Spectators, Press Take Notice of Cavazos’ Low-Key Role at Summit

October 04, 1989 4 min read

Charlottesville, Va--The low-key role that Secretary of Education Lauro F. Cavazos played at last week’s education summit provoked widespread speculation among spectators, gubernatorial aides, and the press corps about how long he will remain in office.

Mr. Cavazos moderated two of the conference’s six small discussion sessions and participated in a news briefing on the sessions Wednesday, as well as a news conference that kicked off the summit.

He also stood beside President Bush at center stage throughout the two-day gathering.

But his role at the summit’s major events, which featured remarks by Mr. Bush and key governors, was largely to introduce Mr. Bush. Most substantive comment on the summit’s progress came from the governors.

The Secretary was also conspicuously absent from a crucial set of meetings Wednesday night where White House officials and three governors negotiated the contents of the statement that is the chief tangible product of the summit.

The meetings included Gov. Terry E. Branstad of Iowa, chairman of the National Governors’ Association, and Govs. Bill Clinton of Arkansas and Carroll A. Campbell of South Carolina, who have spearheaded summit activity for the governors’ association.

Mr. Clinton said all negotia4tions on behalf of the White House were conducted by John Sununu, the White House chief of staff, and Roger B. Porter, Mr. Bush’s domestic-policy adviser.

Mr. Sununu and Mr. Porter were also the ones who negotiated the summit’s format with Mr. Clinton and Mr. Campbell the previous week. Aides in the Secretary’s office expressed frustration and anger the next day, admitting they did not know about the agreement until they read about it in The Washington Post.

“It’s kind of ironic,” said Jim Nathan, a third-year student at the University of Virginia. “They hold a summit about improving education and totally disrupt the university for two days.”

The university did not officially cancel classes for the duration, but professors were given the option of canceling individual sessions. And many students undoubtedly skipped more than a few classes in hopes of seeking a glimpse of the President.

Much of the central campus was closed to pedestrians, and “Do I have to walk all the way around?” was a common student complaint.

Scaffolding, wires, fences, and assorted other blockades were everywhere, trucks created ruts on playing fields, and guards were posted on rooftops.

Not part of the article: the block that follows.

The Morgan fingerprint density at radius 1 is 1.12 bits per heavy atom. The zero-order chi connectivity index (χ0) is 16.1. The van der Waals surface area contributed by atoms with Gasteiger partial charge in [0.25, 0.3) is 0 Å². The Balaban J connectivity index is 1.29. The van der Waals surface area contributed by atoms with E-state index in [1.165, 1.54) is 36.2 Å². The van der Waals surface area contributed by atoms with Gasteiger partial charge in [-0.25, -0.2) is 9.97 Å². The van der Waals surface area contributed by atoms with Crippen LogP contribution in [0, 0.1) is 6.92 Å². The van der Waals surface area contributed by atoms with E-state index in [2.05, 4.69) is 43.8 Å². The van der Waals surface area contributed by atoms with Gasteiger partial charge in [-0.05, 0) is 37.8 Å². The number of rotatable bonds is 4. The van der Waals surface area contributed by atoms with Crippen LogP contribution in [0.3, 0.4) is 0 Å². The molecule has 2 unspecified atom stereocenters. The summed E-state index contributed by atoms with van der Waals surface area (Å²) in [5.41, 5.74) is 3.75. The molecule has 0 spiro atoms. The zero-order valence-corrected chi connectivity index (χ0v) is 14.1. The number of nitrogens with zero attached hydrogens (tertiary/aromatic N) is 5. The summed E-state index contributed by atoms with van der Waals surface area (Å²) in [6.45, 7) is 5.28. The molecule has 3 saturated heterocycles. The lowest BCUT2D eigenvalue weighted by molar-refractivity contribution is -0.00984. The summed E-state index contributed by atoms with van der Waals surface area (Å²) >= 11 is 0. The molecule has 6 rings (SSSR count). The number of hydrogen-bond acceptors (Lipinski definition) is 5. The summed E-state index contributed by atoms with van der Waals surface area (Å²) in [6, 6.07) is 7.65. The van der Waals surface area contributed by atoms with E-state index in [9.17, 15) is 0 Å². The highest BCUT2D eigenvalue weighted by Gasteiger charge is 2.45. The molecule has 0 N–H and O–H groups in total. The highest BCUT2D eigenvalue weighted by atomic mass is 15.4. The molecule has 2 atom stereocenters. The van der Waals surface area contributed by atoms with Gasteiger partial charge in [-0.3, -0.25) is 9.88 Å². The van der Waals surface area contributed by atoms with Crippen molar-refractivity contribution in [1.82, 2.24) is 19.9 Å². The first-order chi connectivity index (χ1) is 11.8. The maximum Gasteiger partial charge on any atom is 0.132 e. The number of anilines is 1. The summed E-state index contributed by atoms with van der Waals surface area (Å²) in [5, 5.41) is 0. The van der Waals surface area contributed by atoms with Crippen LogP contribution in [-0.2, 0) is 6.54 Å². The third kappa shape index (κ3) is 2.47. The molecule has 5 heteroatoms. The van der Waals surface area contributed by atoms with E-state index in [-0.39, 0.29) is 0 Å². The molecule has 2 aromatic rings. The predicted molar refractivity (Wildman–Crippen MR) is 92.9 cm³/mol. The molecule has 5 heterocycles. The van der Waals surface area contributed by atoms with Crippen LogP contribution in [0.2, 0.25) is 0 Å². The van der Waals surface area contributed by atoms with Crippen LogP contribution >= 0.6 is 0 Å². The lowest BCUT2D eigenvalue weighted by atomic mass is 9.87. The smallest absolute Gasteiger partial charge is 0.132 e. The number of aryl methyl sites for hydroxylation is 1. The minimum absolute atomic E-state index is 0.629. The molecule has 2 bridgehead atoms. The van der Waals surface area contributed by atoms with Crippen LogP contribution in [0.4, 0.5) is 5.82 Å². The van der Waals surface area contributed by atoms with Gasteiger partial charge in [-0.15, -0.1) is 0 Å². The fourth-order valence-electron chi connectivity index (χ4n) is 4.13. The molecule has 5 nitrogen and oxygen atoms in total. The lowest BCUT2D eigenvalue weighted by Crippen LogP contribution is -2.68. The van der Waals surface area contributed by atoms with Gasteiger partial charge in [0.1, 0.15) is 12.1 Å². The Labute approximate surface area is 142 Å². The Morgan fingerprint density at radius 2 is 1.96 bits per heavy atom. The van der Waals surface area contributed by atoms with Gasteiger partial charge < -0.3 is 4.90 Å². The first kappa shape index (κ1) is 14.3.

“They made the Lawn look like Berlin,” one student commented, referring to one well-known campus landmark.

It did not compare to the anti-war demonstrations of the 1960’s, but about 100 uva students gathered in time for President Bush’s final remarks Thursday to protest various Administration policies.

They broadcast their message with signs and chants, some of them loud enough to make some speakers visibly nervous.

Themes included support for abortion rights and gay rights, opposition to U.S. intervention in Central America, and solidarity with students in China.

Students said black, gay, and women’s groups were heavily represented.

“We want to show that not everyone is pleased with the Administration,” Lawren Spera, a third-year art student, said.

According to the nga, 53 of 55 governors of states and territories registered to attend the summit. Only the governors of Guam and the Northern Mariana Islands declined to make the trip to Charlottesville, an nga spokesman said.

Gov. Rudy Perpich, though registered to attend, missed the first day of summit meetings so he could participate in a special legislative session back home in Minnesota.

Although they were not invited to participate in the summit, Washington, D.C., officials said last week that they plan to work with the nation’s governors in implementing their school-reform plans.

The nation’s capital was left off the summit’s guest list because it is not an nga member. Although the District of Columbia has sought membership in the association, said Maudine Cooper, Mayor Marion S. Barry Jr.'s chief of staff, it was refused because it does not have a governor.

Ms. Cooper noted that Rolin Sidwell, Mayor Barry’s education adviser, is scheduled to meet this week with governors’ education aides to discuss issues arising from the summit. Calling the proffered reason for Washington’s exclusion from the summit “a red herring,” she nonetheless used the occasion to urge an education campaign to promote statehood for the city.

Teachers were the toast of an elegant state dinner served to summit participants at Thomas Jefferson’s mansion, Monticello.

In a tent graced with an elaborate chandelier and floral-and-candle-lit centerpieces, President Bush raised his glass in honor of teachers.

“America’s teachers enlighten our young people,” he said, noting that 6 Cabinet members and 13 governors are former teachers. “I toast our teachers. Those who taught us and those who have sacrificed to teach our children. Without their vision and dedication, our dream would be lost.”

After last week’s summit, the man who challenged Mr. Bush for the Presidency might be wishing elections were decided by applause meters rather than polling booths.

Everywhere Gov. Michael Dukakis of Massachusetts went, people applauded.

At the opening session, governors took their seats at a leisurely pace and without much ado. But when Mr. Dukakis arrived and moved into view of the crowd, the auditorium erupted with applause.

And on Thursday, as the governors filed into University Hall for Mr. Bush’s convocation address, Mr. Dukakis again was greeted enthusiastically.

Said one nearby reporter: “I guess news travels slowly to Charlottesville.”

--jm, rrw, dc, dv, & rr

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A version of this article appeared in the October 04, 1989 edition of Education Week as Spectators, Press Take Notice of Cavazos’ Low-Key Role at Summit